Williams College is a school that welcomes students from all walks of life. This idyllic college is steeped in history and tradition, and boasts a vibrant student life and excellent faculty. It is a highly selective school, as the student acceptance rate is among the lowest, at less than 17 percent of all applicants. Even so, many high school seniors dream of going to Williams; for good reason.
All accepted students enjoy the benefit of being in a college with a faculty:student ratio of 1:7, with the majority of faculty members holding terminal degrees in specialized subject areas. The school is managed well, with excellent security for student houses.
The college is made up of three divisions, including: Arts and Languages, Social Studies, and Science and Math. One academic year consists of two semesters and one winter term held during January.
Williams College was established in 1793, making it one of the oldest colleges in the country. The school was founded with the help of Colonel Ephraim Williams, the college’s main benefactor. Colonel Ephraim Williams, who died in the battle of Lake George in 1755, left a great sum of money for the development of a free school in the town, then called West Hoosac, Massachusetts. The condition was that the name of the town be modified to Williamstown. The sports team of Williams College, which plays in the NCAA III athletic conference, is named “Ephs” in honor of the original benefactor.
Williams was the site of one of the most significant prayer meetings in history. In 1806, several Williams students met to pray in the Sloan’s meadow when a thunderstorm hit the area and they were forced to seek shelter under a haystack. This momentous meeting gave rise to the first American institution to send missionaries overseas. A monument was erected in Mission Park to commemorate this event.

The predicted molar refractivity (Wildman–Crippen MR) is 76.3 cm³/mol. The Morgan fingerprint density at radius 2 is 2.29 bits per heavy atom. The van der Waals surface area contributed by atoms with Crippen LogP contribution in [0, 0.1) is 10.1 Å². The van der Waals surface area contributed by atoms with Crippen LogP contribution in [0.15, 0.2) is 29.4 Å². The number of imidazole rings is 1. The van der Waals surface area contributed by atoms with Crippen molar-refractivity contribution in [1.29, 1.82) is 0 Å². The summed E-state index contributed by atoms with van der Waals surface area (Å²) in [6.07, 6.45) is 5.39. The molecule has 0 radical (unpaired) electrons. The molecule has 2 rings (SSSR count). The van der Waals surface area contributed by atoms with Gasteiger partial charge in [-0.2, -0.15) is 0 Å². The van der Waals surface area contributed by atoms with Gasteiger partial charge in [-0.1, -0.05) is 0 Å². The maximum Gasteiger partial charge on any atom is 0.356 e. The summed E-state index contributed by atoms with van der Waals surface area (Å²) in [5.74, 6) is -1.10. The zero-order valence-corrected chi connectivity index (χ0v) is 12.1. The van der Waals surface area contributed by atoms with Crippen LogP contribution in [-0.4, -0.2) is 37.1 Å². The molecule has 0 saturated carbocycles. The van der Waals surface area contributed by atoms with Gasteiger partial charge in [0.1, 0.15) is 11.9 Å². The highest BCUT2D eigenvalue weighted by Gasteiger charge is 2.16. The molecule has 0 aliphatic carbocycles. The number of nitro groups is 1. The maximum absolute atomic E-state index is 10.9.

Like many of the schools founded before the 1900s, Williams was originally an exclusive school for boys. But in 1970, the school opened its doors to female students.
The rural landscape of Williams leads to a unique and special school experience for successful applicants. Students attend small classes, often with fewer than twenty students per class. Students enjoy the peaceful environment, hiking around the campus and in the main street of Williamstown, and the close proximity of the housing clusters. More than ninety percent of the students live in clusters of homes that are affiliated with, operated by or owned by the college itself. The rest (less than 10 percent) live off campus. The cluster housing system in Williams College, which includes six residence halls, has its pros and cons. On one hand, students develop a sense of community by belonging to neighborhoods along with other student residents, fostering good life-long relationships among students. On the other hand, the housing choices are limited.
Although collegiate fraternities have been abolished in the early 1960s, there are many interesting activities that students can join, such as the annual hike in October that involves a massive group mountaineering trek in Mount Greylock.
The student services are many and varied, and not limited to academic services like non-remedial tutoring. The college takes safety and security around the campus seriously. The sidewalks and trails around the campus and the residential areas are lighted and there is a late night escort and transport services. Security personnel patrol the grounds 24 hours a day and an emergency number is available for students and faculty. Dormitory access is limited to residents, who receive their own key and security card upon acceptance to a housing facility. Although many of the students prefer to walk to their classes, around 30 percent of the student population uses automobiles.
The strong financial aid program is one of the many unique things that this college has to offer. Successful applicants for admission can get generous need-based scholarships and grants, as well as self-help aid. Approximately 60 percent of the students receive financial aid, the amount and form of which depend upon their needs.